A criticism levelled at many current pop acts is a tendency to look overtheir shoulders, maybe two, three decades into the past. While this may bevalid it’s also true to say that many of these bands do it extremely well,and to their number can be added The Dead 60s.
The Liverpool quartet aresigned to the same label as The Coral, but that’s pretty much wherethe similarity ends. In fact the two bands are like chalk and cheese, theCoral’s more pastoral take on pop countered by the Dead 60s preoccupationwith the Specials and The Jam, boosted by various ghostlysound effects.
From the outset it’s clear they don’t intend to hang around, and indeedthe whole album seems to be over before it began. Whilst that’s great onthe big single – Riot Radio is an exercise in constriction – other trackssuffer from being cut off too early, among them Nationwide and A DifferentAge, which doesn’t even make two minutes.
What The Dead 60s do possess in abundance is a good strong melody ineach song, usually complete with sound effects, good humour and a barrageof guitars in any bridge passage that cares to use them. And in MattMcManamon they have a characterful singer who sounds not unlike IanMcCulloch, with a slightly nasal tone.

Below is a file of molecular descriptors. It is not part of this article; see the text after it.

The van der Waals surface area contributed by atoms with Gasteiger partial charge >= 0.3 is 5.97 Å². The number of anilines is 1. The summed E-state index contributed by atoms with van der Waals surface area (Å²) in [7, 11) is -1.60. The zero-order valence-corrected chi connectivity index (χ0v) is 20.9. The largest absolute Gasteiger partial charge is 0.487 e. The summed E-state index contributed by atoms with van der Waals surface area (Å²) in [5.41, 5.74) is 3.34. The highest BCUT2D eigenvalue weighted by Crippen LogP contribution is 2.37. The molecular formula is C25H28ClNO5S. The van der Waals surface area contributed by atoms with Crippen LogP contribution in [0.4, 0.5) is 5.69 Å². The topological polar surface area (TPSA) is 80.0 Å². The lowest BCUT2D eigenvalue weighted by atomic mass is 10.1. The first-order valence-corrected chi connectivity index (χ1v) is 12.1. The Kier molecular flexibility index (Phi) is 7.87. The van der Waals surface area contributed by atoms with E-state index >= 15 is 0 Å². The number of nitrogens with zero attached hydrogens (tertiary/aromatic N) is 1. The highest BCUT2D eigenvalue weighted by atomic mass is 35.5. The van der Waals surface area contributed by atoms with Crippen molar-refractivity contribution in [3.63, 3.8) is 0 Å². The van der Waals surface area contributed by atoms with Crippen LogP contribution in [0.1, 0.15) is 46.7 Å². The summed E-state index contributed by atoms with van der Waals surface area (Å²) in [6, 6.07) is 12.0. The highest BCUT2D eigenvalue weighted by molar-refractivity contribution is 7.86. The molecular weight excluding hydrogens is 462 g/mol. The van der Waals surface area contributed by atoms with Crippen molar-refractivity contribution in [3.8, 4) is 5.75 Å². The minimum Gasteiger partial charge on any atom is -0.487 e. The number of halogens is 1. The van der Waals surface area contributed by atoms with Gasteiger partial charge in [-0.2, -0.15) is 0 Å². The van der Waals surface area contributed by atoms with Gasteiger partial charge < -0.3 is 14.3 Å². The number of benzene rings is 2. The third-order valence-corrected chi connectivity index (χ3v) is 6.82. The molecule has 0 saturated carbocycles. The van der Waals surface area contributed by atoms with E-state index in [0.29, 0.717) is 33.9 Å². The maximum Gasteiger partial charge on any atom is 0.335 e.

The refreshingly basic, no frills approach works well on GhostfacedKiller, which would be even more effective if it wasn’t a devotional to theSpecials Ghost Town. Listening to this I was given the picture of aghoulish vehicle hurtling through the night, with the guitar effectssuitably macabre. The 60s make use of this technique once too oftenunfortunately, despite its effectiveness.
The album’s brevity and abundance of tunes are a mostly winningcombination however, and when you add the wistfulness of a track like WeGet Low, where Matt sings, “I was looking back for home”, there’s a realfeeling of getting beneath the surface.
The grubby bassline of Train ToNowhere presents a gentler side to the band, Charlie Turner‘s bassrevealing itself as a crucial part of their make-up. So it proves in thedubby excursions the band make, and in the funny reference to Batman thatprovides the main melodic material for Loaded Gun. Bass is the place onceagain for Soul Survivor, one of the album’s choice tracks.
To sum up, an act worth checking out for some energetic, high spiritedpop. The ’60s may be dead, but as this record proves, the ’70s and ’80s areanything but.